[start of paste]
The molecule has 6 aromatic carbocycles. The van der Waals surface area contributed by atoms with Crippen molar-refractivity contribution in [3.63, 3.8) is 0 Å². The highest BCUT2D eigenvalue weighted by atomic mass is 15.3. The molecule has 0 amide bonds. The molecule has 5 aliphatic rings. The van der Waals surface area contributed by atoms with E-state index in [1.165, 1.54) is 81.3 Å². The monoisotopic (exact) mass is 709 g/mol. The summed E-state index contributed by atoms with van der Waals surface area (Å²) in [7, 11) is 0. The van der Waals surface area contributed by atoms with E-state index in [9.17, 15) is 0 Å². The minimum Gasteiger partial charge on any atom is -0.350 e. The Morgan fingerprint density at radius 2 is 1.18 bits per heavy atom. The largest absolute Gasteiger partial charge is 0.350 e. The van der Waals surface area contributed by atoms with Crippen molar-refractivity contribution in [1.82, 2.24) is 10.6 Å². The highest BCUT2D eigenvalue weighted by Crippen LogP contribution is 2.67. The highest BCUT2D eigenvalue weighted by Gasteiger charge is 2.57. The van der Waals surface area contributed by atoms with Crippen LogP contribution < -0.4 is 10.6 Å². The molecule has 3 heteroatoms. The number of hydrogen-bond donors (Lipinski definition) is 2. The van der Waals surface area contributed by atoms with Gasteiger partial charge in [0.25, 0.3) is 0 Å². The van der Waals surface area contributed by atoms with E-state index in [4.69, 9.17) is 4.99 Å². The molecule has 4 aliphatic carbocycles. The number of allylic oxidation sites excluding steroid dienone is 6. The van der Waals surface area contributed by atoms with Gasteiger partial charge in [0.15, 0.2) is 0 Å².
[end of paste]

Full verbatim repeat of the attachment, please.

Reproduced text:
The molecule has 6 aromatic carbocycles. The van der Waals surface area contributed by atoms with Crippen molar-refractivity contribution in [3.63, 3.8) is 0 Å². The highest BCUT2D eigenvalue weighted by atomic mass is 15.3. The molecule has 0 amide bonds. The molecule has 5 aliphatic rings. The van der Waals surface area contributed by atoms with E-state index in [1.165, 1.54) is 81.3 Å². The monoisotopic (exact) mass is 709 g/mol. The summed E-state index contributed by atoms with van der Waals surface area (Å²) in [7, 11) is 0. The van der Waals surface area contributed by atoms with E-state index in [9.17, 15) is 0 Å². The minimum Gasteiger partial charge on any atom is -0.350 e. The Morgan fingerprint density at radius 2 is 1.18 bits per heavy atom. The largest absolute Gasteiger partial charge is 0.350 e. The van der Waals surface area contributed by atoms with Crippen molar-refractivity contribution in [1.82, 2.24) is 10.6 Å². The highest BCUT2D eigenvalue weighted by Crippen LogP contribution is 2.67. The highest BCUT2D eigenvalue weighted by Gasteiger charge is 2.57. The van der Waals surface area contributed by atoms with Crippen LogP contribution < -0.4 is 10.6 Å². The molecule has 3 heteroatoms. The number of hydrogen-bond donors (Lipinski definition) is 2. The van der Waals surface area contributed by atoms with Gasteiger partial charge in [0.25, 0.3) is 0 Å². The van der Waals surface area contributed by atoms with E-state index in [4.69, 9.17) is 4.99 Å². The molecule has 4 aliphatic carbocycles. The number of allylic oxidation sites excluding steroid dienone is 6. The van der Waals surface area contributed by atoms with Gasteiger partial charge in [0.15, 0.2) is 0 Å².